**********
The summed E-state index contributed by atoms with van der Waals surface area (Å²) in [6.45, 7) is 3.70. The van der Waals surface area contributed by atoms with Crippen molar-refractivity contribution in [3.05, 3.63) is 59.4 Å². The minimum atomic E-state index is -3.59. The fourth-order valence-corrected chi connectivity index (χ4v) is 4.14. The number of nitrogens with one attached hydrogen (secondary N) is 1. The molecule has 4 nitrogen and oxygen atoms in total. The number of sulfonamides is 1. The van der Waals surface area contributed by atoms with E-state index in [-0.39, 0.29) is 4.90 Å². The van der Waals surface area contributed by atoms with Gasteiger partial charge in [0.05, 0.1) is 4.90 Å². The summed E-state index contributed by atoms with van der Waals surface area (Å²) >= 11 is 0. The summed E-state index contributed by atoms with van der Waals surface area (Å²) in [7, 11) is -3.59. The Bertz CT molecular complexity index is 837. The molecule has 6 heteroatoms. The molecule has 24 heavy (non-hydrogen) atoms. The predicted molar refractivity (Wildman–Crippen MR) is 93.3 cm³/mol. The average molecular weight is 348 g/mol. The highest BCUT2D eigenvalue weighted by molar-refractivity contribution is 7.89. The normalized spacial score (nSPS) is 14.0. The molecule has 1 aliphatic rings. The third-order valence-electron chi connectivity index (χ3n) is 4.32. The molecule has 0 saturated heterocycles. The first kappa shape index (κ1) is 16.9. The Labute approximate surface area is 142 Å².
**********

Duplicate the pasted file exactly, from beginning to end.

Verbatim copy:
The summed E-state index contributed by atoms with van der Waals surface area (Å²) in [6.45, 7) is 3.70. The van der Waals surface area contributed by atoms with Crippen molar-refractivity contribution in [3.05, 3.63) is 59.4 Å². The minimum atomic E-state index is -3.59. The fourth-order valence-corrected chi connectivity index (χ4v) is 4.14. The number of nitrogens with one attached hydrogen (secondary N) is 1. The molecule has 4 nitrogen and oxygen atoms in total. The number of sulfonamides is 1. The van der Waals surface area contributed by atoms with E-state index in [-0.39, 0.29) is 4.90 Å². The van der Waals surface area contributed by atoms with Gasteiger partial charge in [0.05, 0.1) is 4.90 Å². The summed E-state index contributed by atoms with van der Waals surface area (Å²) >= 11 is 0. The summed E-state index contributed by atoms with van der Waals surface area (Å²) in [7, 11) is -3.59. The Bertz CT molecular complexity index is 837. The molecule has 6 heteroatoms. The molecule has 24 heavy (non-hydrogen) atoms. The predicted molar refractivity (Wildman–Crippen MR) is 93.3 cm³/mol. The average molecular weight is 348 g/mol. The highest BCUT2D eigenvalue weighted by molar-refractivity contribution is 7.89. The normalized spacial score (nSPS) is 14.0. The molecule has 1 aliphatic rings. The third-order valence-electron chi connectivity index (χ3n) is 4.32. The molecule has 0 saturated heterocycles. The first kappa shape index (κ1) is 16.9. The Labute approximate surface area is 142 Å².